Entering Pandora: The World of Avatar is a multi-sensory experience. The first thing you’ll notice when crossing the bridge into the Valley of Mo’ara are the noises. Animals, that seem to be just out of sight, sound a little dangerous. Pressing on into the jungle, colorful and unfamiliar plants catch your eye until you turn a corner and there, hovering far above the landscape, is a floating mountain range, with the mist from a 130-foot tall waterfall carried on the breeze.
If you have been patiently waiting for the chance to experience this otherworldly experience yourself, you are in luck. The brand-new, 12-acre Pandora: The World of Avatar opened to the public at Disney’s Animal Kingdom on Saturday, May 27.
Six years in the making, Pandora is based on James Cameron’s top-grossing film Avatar, and allows visitors to travel 4.4 light years to the distant planet in the Alpha Centauri star system. If none of this makes sense to you, don’t worry. While general knowledge of the 2009 film will enhance your experience, it is by no means a prerequisite for enjoying the land.
Avatar Flight of Passage, where you soar high over Pandora on the back of a mountain banshee, is the clear star of the show in Pandora, even more so than the imposing mountain range. The ride’s technical aspects are on a whole new level, combining the flying theater of Epcot’s Soarin’ with the motion simulation of Star Tours, but on personal jet ski-type ride vehicles. Though you can’t possibly be moving very far, you truly feel like you are flying, with the wind in your face and smells of Pandora surrounding you.
The ride’s queue is long (it is estimated to hold a five- to six-hour line), but could be considered a walk-through attraction of its own. Venture from the Valley of Mo’ara and deep into a cave where you can explore the research facility that has made it possible to link with an Avatar and take flight. If you’re visiting the park any time soon, you’ll definitely want to book a FastPass+ for this ride, but know that in bypassing the standby queue you’ll be missing out on some of the great details that Disney’s Imagineers are famous for.
Na’vi River Journey may not match Flight of Passage in technical advances, but this family-friendly boat ride is rich in detail, showcasing the bioluminescent plant life found all across Pandora on a journey in search of the Na’vi Shaman of Songs.
Back in the Valley of Mo’ara, Pandora glows after the sun goes down, from the sidewalks to the bioluminescent plants. Even the animal sounds are more intense, leaving the sense that you don’t know what may be lurking around the corner.
If all your exploring leaves you hungry, stop by the Satu’li Canteen. Themed as a former mess hall for the humans living on Pandora, it is a fast casual spot serving breakfast, lunch, and dinner.
As with many of the park’s newer eateries, you won’t find any chicken nuggets or hot dogs on the menu. The cuisine at Satu’li Canteen is slightly more adventurous. The primary item on the menu is a Create-Your-Own Satu’li Bowl, offering options for the base, protein, and sauce. We recommend the wood-grilled chicken or sustainable fish (ours was salmon) with the black bean vinaigrette over a red and sweet potato hash.
The canteen also offers steamed bao buns in two varieties, vegetable curry or cheeseburger, complete with ketchup, mustard and pickles. Don’t laugh, they’re pretty delicious. Finish your meal with a blueberry cream cheese mousse, which is nearly too pretty to eat.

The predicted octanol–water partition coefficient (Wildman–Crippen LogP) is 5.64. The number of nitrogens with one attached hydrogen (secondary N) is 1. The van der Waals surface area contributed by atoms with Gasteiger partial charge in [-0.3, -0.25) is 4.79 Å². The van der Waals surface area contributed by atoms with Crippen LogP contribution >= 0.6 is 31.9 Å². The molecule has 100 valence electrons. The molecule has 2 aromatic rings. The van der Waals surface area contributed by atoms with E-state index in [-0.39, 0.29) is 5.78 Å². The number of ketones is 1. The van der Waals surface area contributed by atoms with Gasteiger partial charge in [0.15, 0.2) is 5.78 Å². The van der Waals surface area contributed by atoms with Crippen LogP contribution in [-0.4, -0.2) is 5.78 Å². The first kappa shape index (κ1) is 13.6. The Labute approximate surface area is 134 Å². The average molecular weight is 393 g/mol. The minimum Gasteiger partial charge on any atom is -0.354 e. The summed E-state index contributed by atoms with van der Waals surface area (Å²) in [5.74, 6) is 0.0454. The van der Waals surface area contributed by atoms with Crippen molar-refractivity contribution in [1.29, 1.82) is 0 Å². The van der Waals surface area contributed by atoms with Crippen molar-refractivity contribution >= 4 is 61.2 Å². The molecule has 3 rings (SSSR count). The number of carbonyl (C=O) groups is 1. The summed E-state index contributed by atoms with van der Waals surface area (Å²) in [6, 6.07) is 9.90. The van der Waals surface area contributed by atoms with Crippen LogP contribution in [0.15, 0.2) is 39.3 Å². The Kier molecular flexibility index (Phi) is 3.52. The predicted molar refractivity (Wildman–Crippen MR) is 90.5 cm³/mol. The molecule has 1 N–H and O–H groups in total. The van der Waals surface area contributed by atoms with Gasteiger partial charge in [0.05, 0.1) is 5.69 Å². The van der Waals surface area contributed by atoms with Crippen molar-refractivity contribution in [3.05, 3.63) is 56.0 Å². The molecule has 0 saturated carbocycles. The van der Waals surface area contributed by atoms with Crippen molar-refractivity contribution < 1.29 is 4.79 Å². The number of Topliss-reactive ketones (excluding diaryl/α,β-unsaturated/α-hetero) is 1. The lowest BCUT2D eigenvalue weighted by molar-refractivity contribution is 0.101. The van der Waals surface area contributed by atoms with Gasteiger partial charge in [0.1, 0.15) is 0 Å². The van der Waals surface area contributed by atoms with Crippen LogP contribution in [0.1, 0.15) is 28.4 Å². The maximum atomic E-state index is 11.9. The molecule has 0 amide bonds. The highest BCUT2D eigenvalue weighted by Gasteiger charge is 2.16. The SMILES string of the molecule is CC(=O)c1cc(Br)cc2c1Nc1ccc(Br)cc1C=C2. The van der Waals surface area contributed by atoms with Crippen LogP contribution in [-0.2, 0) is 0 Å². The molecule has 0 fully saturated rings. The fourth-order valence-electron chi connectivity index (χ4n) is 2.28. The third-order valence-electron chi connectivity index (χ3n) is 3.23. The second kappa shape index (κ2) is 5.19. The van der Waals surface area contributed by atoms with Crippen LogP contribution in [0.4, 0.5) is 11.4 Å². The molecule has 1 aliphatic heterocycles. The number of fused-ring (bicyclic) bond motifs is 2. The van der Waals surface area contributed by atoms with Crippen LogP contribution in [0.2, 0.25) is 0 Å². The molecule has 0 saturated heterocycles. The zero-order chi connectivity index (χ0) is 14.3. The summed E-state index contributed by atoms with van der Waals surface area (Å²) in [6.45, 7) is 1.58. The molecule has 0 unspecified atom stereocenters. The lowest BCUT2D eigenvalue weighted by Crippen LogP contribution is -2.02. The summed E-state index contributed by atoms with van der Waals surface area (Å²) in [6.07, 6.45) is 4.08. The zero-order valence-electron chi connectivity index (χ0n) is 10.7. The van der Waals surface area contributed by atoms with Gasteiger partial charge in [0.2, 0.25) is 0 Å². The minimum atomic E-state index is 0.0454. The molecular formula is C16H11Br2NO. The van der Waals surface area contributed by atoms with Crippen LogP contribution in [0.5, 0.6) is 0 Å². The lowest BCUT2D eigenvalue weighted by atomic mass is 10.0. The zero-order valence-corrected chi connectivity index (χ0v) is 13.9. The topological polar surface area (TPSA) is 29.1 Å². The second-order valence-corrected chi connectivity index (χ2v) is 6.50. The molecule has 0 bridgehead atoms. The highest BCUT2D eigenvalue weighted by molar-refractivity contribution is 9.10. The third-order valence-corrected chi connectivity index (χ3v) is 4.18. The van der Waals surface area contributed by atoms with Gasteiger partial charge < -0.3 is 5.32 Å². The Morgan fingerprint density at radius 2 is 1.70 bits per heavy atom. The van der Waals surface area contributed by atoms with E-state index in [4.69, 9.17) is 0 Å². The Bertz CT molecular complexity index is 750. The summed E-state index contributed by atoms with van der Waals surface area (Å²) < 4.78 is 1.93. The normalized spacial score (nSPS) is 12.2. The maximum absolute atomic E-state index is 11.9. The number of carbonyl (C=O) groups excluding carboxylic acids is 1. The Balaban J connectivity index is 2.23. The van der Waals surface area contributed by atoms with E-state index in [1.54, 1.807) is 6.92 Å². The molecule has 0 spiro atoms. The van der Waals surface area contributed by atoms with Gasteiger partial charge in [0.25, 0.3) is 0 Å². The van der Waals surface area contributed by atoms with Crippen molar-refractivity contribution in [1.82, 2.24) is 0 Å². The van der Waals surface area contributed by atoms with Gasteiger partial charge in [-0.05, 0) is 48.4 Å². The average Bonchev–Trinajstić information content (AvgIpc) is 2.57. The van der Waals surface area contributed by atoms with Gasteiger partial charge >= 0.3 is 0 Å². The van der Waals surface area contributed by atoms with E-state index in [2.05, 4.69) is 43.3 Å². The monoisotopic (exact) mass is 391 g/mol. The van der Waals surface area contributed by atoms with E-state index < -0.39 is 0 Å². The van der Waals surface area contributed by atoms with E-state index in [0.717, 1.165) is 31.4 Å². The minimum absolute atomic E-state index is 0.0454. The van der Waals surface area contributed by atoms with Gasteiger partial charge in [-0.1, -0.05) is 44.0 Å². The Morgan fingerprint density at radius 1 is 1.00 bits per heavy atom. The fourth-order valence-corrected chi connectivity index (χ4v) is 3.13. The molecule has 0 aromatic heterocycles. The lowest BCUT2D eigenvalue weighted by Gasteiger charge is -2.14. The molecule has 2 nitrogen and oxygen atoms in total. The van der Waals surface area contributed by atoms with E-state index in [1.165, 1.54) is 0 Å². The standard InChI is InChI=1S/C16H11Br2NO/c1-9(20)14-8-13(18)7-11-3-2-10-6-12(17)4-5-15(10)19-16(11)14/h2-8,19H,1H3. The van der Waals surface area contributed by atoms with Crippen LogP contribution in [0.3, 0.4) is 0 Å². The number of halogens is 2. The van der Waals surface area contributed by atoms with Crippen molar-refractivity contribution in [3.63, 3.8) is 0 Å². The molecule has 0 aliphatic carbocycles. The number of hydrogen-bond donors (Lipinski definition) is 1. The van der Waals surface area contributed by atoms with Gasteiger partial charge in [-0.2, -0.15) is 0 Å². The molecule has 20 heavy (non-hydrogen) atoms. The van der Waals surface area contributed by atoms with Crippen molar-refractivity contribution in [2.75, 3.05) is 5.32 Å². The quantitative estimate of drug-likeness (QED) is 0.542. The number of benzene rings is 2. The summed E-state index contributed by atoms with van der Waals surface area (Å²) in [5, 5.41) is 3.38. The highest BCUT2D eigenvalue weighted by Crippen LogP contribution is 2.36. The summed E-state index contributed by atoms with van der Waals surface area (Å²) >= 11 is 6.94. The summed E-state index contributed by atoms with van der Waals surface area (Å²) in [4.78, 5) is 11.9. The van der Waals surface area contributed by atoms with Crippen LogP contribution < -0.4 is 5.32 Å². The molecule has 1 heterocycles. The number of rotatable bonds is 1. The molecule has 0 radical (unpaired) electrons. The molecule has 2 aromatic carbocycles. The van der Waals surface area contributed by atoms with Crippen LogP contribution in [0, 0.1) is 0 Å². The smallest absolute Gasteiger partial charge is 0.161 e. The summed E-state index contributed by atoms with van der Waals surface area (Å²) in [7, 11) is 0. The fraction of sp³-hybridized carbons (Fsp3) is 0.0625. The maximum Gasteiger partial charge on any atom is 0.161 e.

Satu’li Canteen is the first restaurant at Disney World to offer mobile ordering. Guests can save their order in the My Disney Experience app, and upon arrival to the restaurant press a button in the app that you’re there and ready to eat. No waiting in line? Sounds like Disney magic.
A plethora of themed snacks are also available throughout the land. At Pongu Pongu, the local drink stand, enjoy a Night Blossom, a non-alcoholic slushie that is a mixture of limeade with apple and desert pear, topped with passion fruit boba balls. The stand also serves pongu lumpia, a sweet spring roll stuffed with cream cheese and chunks of pineapple.
At Windtraders, the land’s gift shop, you can load up on Pandoran Tree Spores (coconut-covered brownie bites),gummy “grubs” on a stake, and vein pods, a candy coated crisp rice treat with chocolate “veins.”
Of course, Disney executives are hoping you leave Pandora with more than a belly full of tree spores. While it’s definitely a bit of a splurge, for about $75 you can bring home an Avatar based on your own likeness. After scanning your facial features, you can choose your Avatar’s body type and a figure will be created in minutes.
The lengths that Disney has gone to, from the details of merchandise offerings to the landscape of the park itself, are remarkable compared to anything the theme park giant has done before.
Disney broke ground on Pandora in 2014, after three years of development with James Cameron’s Lightstorm Entertainment. The ensuing years have brought a good bit of handwringing from Disney parks diehards who were unsure if Avatar was the right fit for Disney’s well-established brand.
Disney executives contend that the film and Animal Kingdom share the same core values with a focus on the intrinsic value of nature.
Regardless of where you stand on that debate, if Pandora is an example of what Disney’s Imagineers can do in creating an otherworldly experience, Star Wars fans should be even more excited for those themed lands to open at Disney’s California and Florida theme parks in 2019.
Valerie Marino is a journalist based in Durham, North Carolina.